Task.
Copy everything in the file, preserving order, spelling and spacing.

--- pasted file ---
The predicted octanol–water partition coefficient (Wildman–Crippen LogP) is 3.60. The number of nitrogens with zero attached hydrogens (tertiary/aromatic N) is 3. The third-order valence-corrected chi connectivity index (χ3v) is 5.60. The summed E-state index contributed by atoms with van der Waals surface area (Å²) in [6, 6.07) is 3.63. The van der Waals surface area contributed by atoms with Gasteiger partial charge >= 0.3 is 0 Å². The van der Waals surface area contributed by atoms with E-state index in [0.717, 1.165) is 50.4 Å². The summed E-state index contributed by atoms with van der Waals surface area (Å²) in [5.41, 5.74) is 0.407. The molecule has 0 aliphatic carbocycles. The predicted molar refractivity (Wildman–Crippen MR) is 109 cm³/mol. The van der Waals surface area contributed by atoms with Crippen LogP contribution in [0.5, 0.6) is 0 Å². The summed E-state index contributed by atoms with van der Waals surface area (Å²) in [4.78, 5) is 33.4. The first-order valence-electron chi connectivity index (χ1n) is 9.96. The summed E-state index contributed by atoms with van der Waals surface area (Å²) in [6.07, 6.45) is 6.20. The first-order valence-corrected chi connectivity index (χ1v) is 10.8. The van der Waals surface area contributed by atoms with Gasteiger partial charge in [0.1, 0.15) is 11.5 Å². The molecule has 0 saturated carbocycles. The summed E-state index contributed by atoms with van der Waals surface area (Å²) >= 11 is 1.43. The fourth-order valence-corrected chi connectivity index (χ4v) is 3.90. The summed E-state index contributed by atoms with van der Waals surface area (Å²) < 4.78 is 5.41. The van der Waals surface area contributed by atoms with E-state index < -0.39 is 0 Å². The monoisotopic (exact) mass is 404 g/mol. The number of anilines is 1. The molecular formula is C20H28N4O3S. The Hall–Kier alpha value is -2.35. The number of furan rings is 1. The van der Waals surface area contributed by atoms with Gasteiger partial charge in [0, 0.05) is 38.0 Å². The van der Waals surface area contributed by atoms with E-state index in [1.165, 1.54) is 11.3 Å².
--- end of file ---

The predicted octanol–water partition coefficient (Wildman–Crippen LogP) is 3.60. The number of nitrogens with zero attached hydrogens (tertiary/aromatic N) is 3. The third-order valence-corrected chi connectivity index (χ3v) is 5.60. The summed E-state index contributed by atoms with van der Waals surface area (Å²) in [6, 6.07) is 3.63. The van der Waals surface area contributed by atoms with Gasteiger partial charge >= 0.3 is 0 Å². The van der Waals surface area contributed by atoms with E-state index in [0.717, 1.165) is 50.4 Å². The summed E-state index contributed by atoms with van der Waals surface area (Å²) in [5.41, 5.74) is 0.407. The molecule has 0 aliphatic carbocycles. The predicted molar refractivity (Wildman–Crippen MR) is 109 cm³/mol. The van der Waals surface area contributed by atoms with Crippen LogP contribution in [0.5, 0.6) is 0 Å². The summed E-state index contributed by atoms with van der Waals surface area (Å²) in [4.78, 5) is 33.4. The first-order valence-electron chi connectivity index (χ1n) is 9.96. The summed E-state index contributed by atoms with van der Waals surface area (Å²) in [6.07, 6.45) is 6.20. The first-order valence-corrected chi connectivity index (χ1v) is 10.8. The van der Waals surface area contributed by atoms with Gasteiger partial charge in [0.1, 0.15) is 11.5 Å². The molecule has 0 saturated carbocycles. The summed E-state index contributed by atoms with van der Waals surface area (Å²) >= 11 is 1.43. The fourth-order valence-corrected chi connectivity index (χ4v) is 3.90. The summed E-state index contributed by atoms with van der Waals surface area (Å²) < 4.78 is 5.41. The van der Waals surface area contributed by atoms with E-state index < -0.39 is 0 Å². The monoisotopic (exact) mass is 404 g/mol. The number of anilines is 1. The molecular formula is C20H28N4O3S. The Hall–Kier alpha value is -2.35. The number of furan rings is 1. The van der Waals surface area contributed by atoms with Gasteiger partial charge in [0, 0.05) is 38.0 Å². The van der Waals surface area contributed by atoms with E-state index in [1.165, 1.54) is 11.3 Å².